Now that we’re back in the US, we decided it was time to learn how to make this dish at home for our own Chinese New Year celebrations and special occasions. While $12.95 a piece is pricey, we can’t put a value on preserving what’s now become a very rare dish.
Mastering a traditional Chinese fried pigeon, bringing back some fond food memories, and adding another important recipe to our family archives? Priceless, as they say.
You’ll find that this fried pigeon recipe is a bit more advanced. It really unleashes quite a few cooking secrets and techniques that any Chinese master chef or Si Fu (Cantonese) or Shi Fu (Mandarin) (师傅) would be proud of!
Read the recipe carefully before getting started, follow the directions closely, and you’ll be amazed that you can cook this Chinese Fried Pigeon Zha Bok Gop dish at home.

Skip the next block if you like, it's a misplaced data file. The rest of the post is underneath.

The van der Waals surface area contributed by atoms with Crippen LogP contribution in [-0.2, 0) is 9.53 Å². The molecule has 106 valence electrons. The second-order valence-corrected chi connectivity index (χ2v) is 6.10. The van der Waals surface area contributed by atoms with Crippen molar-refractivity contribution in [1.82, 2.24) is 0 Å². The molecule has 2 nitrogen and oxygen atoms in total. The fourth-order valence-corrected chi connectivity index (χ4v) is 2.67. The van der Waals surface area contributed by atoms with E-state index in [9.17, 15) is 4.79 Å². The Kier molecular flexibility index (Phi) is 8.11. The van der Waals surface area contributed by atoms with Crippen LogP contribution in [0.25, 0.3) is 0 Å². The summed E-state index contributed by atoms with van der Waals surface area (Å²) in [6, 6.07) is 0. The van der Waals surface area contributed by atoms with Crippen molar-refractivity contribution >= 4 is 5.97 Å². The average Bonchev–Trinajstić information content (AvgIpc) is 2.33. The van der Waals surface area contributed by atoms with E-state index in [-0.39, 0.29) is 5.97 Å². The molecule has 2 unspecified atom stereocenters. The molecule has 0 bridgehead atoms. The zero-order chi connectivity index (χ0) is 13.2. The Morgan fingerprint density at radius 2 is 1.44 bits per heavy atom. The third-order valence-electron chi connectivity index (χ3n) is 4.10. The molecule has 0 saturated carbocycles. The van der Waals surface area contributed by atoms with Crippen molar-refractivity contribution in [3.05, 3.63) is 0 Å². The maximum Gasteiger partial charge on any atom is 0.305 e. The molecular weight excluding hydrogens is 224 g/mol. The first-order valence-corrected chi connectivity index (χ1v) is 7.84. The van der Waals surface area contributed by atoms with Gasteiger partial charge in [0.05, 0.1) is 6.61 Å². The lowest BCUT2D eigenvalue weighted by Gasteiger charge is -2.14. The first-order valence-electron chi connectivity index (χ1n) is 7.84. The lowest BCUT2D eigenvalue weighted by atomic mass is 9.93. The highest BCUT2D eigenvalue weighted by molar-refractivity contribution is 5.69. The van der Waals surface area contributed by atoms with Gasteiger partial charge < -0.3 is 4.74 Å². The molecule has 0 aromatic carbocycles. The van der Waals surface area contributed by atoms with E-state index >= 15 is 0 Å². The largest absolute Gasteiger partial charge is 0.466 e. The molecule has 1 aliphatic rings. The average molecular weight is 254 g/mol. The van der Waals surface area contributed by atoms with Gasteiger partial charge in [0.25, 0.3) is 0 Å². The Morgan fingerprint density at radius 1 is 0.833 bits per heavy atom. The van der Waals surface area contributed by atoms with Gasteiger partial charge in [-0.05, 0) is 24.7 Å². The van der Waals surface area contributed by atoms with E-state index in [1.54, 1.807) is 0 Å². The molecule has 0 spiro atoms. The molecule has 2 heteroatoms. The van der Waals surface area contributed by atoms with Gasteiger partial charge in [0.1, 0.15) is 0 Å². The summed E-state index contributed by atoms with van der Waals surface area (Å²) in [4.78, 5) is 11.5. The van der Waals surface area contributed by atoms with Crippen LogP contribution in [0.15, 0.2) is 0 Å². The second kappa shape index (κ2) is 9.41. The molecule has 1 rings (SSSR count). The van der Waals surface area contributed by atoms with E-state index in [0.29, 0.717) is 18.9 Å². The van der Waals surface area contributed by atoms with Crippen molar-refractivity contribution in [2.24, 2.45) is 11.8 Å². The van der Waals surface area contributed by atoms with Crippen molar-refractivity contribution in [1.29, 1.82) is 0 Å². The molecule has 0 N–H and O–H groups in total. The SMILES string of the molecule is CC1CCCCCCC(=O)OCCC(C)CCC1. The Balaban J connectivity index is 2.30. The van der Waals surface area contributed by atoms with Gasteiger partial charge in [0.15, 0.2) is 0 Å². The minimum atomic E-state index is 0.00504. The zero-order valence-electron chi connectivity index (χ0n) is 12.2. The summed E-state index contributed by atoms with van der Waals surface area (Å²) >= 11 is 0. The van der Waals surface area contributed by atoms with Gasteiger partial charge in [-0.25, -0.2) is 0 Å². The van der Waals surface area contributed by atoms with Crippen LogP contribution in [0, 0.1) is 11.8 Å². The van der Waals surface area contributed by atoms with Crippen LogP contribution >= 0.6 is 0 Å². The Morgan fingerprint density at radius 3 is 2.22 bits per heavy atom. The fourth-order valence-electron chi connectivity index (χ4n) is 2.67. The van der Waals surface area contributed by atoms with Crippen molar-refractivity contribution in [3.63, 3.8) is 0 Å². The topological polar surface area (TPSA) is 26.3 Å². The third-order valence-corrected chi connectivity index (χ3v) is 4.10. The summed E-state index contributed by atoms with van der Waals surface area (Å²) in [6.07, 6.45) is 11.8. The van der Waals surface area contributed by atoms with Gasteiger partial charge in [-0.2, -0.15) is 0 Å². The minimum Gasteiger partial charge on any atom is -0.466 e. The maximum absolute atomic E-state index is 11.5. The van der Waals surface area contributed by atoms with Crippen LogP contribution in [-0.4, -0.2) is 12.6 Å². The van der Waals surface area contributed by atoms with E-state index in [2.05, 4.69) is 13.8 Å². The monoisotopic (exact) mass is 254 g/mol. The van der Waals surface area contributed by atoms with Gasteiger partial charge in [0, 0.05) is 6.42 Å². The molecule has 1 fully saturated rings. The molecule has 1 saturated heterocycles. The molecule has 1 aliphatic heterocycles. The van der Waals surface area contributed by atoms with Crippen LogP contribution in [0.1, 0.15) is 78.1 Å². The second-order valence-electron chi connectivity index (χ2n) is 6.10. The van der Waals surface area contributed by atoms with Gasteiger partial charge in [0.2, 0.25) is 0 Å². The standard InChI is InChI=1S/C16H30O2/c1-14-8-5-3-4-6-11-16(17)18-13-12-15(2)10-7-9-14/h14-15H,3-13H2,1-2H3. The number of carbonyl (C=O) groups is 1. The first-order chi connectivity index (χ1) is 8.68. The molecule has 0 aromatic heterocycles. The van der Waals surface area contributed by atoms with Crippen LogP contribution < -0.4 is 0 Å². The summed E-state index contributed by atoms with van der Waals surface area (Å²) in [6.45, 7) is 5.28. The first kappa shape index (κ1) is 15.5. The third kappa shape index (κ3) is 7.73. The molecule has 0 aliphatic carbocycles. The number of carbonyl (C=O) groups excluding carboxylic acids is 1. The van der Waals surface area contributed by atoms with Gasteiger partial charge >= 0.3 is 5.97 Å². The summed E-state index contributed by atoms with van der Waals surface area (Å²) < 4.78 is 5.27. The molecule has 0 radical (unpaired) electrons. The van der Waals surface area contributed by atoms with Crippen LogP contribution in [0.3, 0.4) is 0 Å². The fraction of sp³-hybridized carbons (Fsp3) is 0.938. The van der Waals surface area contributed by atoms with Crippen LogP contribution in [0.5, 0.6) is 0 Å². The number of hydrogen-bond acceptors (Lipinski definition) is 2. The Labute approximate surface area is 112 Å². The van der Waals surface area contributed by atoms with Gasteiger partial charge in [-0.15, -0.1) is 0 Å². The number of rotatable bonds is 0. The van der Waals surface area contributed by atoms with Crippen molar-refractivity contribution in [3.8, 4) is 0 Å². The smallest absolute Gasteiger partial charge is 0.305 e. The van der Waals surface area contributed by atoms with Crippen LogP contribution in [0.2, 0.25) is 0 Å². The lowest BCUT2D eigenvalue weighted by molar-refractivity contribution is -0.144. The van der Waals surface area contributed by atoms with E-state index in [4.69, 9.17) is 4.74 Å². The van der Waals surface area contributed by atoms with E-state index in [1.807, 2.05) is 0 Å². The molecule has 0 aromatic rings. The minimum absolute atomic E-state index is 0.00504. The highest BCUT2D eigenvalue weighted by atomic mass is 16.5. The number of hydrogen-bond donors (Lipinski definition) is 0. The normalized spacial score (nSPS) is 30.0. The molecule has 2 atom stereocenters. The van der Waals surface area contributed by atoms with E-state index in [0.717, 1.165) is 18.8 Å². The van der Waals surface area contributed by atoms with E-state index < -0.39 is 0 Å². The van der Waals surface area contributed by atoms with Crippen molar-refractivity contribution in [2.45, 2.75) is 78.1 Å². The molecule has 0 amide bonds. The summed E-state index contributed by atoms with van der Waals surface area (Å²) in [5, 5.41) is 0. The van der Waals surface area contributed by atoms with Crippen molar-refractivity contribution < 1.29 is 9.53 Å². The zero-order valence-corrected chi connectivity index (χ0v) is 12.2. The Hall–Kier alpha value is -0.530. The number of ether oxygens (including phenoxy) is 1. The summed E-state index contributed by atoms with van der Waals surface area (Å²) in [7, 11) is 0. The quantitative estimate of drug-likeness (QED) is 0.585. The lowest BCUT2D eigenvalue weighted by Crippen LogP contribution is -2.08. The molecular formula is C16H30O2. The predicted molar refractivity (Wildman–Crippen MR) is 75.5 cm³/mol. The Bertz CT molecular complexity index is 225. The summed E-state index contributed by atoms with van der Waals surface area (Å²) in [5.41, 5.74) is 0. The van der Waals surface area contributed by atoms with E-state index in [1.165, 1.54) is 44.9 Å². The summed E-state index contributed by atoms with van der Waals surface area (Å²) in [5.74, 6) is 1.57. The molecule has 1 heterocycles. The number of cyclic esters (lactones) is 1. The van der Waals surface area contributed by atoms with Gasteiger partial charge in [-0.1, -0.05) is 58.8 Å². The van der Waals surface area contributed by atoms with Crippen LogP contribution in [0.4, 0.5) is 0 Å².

Serve this fried pigeon dish on Chinese New Year or at your next special family dinner, and you will be forever known as a rock star chef! Serve them with some Shrimp Chips – Ha Peen, as they are traditionally, and you’ll be even more of a legend!
Note also that these premade Chinese spice packets are really handy for this recipe, but if you cannot find them, you can use Judy’s made-from-scratch spice packet in her Chinese braised beef shank recipe.
Chinese Fried Pigeon Recipe Instructions
Make sure the pigeon/squab are cleaned well, removing any internal organs. Squab in the US almost always come frozen, and oftentimes, they only come dressed on the outside, which means that you must cut a small opening near the tail in order to remove the remove the organs and clean the inside.